COVID-19 and mammograms: Benefits vs. risks

October 1, 2020

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If you had an appointment for a screening mammogram that was postponed or canceled, or if you delayed your screening due to COVID-19, you’re not alone. Although delaying a screening for a month or two isn’t a huge deal, pushing it out six months or longer could do you more harm than good.

The ultimate impact of delaying a mammogram is different for every person. However, if cancer goes undetected, it’s possible that a delay in getting diagnosed could lead to worsening of the symptoms and a higher stage of disease. So why take the risk?

Mammograms save lives

Did you know mammograms can detect breast cancer early, in some cases up to 3 years before it can be felt? Experts agree mammograms are the most effective tool to find breast cancer early when chances of survival are highest.

Whether you have a 2D screening mammogram, an x-ray of a breast that uses two pictures of each breast, or a 3D mammogram, a study that takes multiple cross-sectional pictures of breast tissue for an even more detailed image, either can detect breast cancer early when it is most treatable.

According to the National Cancer Institute, mammography has helped reduce breast cancer mortality in the U.S. by nearly 40% since 1990.

Are mammograms safe during COVID-19?

How are hospitals and imaging centers making mammograms safe during COVID-19? It’s important to get answers to these questions before you go to your next screening exam. Ask your doctor or call the center where you typically have a mammogram to find out what steps are being taken to keep patients safe.

At Adventist Health, we are taking proactive steps to protect our patients, staff and communities, including:

  • Facility cleansing: We’ve taken extraordinary measure to ensure our rooms, registration areas, waiting rooms and patient care areas are thoroughly sanitized and disinfected, especially in high-touch, high traffic areas such as countertops, seating and handrails.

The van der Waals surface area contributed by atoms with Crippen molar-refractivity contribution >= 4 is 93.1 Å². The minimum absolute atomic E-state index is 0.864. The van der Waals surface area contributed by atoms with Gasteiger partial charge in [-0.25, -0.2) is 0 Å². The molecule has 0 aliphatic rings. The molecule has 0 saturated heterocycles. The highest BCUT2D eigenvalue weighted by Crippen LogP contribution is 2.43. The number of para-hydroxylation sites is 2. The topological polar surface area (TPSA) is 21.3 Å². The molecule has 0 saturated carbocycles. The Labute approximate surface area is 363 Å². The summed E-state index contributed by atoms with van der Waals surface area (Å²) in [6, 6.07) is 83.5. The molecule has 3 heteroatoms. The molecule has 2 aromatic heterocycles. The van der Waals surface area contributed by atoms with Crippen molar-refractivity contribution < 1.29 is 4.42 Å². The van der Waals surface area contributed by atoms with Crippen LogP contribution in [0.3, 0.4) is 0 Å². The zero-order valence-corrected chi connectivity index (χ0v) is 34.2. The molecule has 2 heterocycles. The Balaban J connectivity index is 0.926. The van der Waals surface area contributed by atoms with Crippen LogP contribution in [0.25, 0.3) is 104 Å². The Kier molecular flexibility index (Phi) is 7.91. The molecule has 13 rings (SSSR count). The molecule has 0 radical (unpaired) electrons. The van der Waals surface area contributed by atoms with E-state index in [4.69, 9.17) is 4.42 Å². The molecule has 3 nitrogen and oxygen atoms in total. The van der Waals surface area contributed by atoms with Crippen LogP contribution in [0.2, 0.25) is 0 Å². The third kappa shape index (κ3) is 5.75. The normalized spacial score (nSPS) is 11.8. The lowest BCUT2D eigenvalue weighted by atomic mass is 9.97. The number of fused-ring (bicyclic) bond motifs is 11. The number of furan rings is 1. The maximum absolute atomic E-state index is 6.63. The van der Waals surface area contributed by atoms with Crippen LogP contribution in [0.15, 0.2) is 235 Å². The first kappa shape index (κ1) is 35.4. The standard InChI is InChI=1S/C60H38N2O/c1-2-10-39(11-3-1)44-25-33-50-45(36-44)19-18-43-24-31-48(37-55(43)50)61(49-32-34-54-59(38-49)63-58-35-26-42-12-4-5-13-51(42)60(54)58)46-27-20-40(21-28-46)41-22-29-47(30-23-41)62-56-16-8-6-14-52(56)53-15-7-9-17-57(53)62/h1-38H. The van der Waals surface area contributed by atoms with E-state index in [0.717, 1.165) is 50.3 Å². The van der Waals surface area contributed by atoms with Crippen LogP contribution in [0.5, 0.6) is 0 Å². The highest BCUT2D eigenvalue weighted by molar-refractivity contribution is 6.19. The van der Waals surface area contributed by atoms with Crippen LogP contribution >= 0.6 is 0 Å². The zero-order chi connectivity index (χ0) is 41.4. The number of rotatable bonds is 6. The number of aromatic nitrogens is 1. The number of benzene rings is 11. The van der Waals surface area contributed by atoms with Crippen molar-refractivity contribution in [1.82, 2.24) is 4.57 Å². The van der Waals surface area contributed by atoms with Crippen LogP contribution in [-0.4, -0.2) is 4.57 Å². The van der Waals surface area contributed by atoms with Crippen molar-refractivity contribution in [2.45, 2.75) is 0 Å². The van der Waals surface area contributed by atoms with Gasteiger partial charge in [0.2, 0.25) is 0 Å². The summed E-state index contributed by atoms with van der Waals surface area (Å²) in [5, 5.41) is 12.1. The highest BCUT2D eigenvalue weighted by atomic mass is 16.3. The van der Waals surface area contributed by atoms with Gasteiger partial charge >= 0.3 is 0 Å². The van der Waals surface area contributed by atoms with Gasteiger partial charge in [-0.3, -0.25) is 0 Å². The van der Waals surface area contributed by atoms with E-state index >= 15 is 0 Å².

• Social distancing: Patients are scheduled appropriately to avoid large groups in lobbies. In addition, we have modified our spaces to ensure patients can stand or sit at least six feet apart while waiting in lobbies or registering.
  • Screening prior to entry: In addition to having a single point of entry at our hospitals, we are screening every person for symptoms and risk factors prior to entering our facilities. This does take extra time, but this is for the safety of our patients and our staff.
  • Masking policy: We now require all staff and visitors wear a mask when in our hospital or clinics.

Who should schedule a mammogram?

If your screening mammogram was postponed or canceled, or if it’s overdue, it’s important to reschedule as soon as possible.

If you’re over 40 and haven’t had your first mammogram or you’re concerned about your risk of breast cancer, talk to your doctor. Your doctor can help you review your risks, limitations and benefits of a mammogram to determine what’s right for you.

If you experience any symptoms such as lumps, swelling, nipple discharge or pain, or changes in the shape or texture of your breast, contact your doctor right away.

Still have concerns about getting a mammogram during COVID-19? You’re not alone. Talk with your doctor to discuss the risks versus the benefits of scheduling or postponing your screening, taking into account your risk factors, family history and the timing of your last screening.

Understand your risk

Did you know that in the U.S., a woman’s lifetime risk of developing breast cancer is 1 in 8? Take into consideration your health, lifestyle and your family history, and your risk could be even higher. That’s why it’s important to understand your breast cancer risk and what steps you can take to lower it. If your assessment suggests you should get screened or if you have concerns, see your doctor and schedule your breast cancer screening sooner rather than later.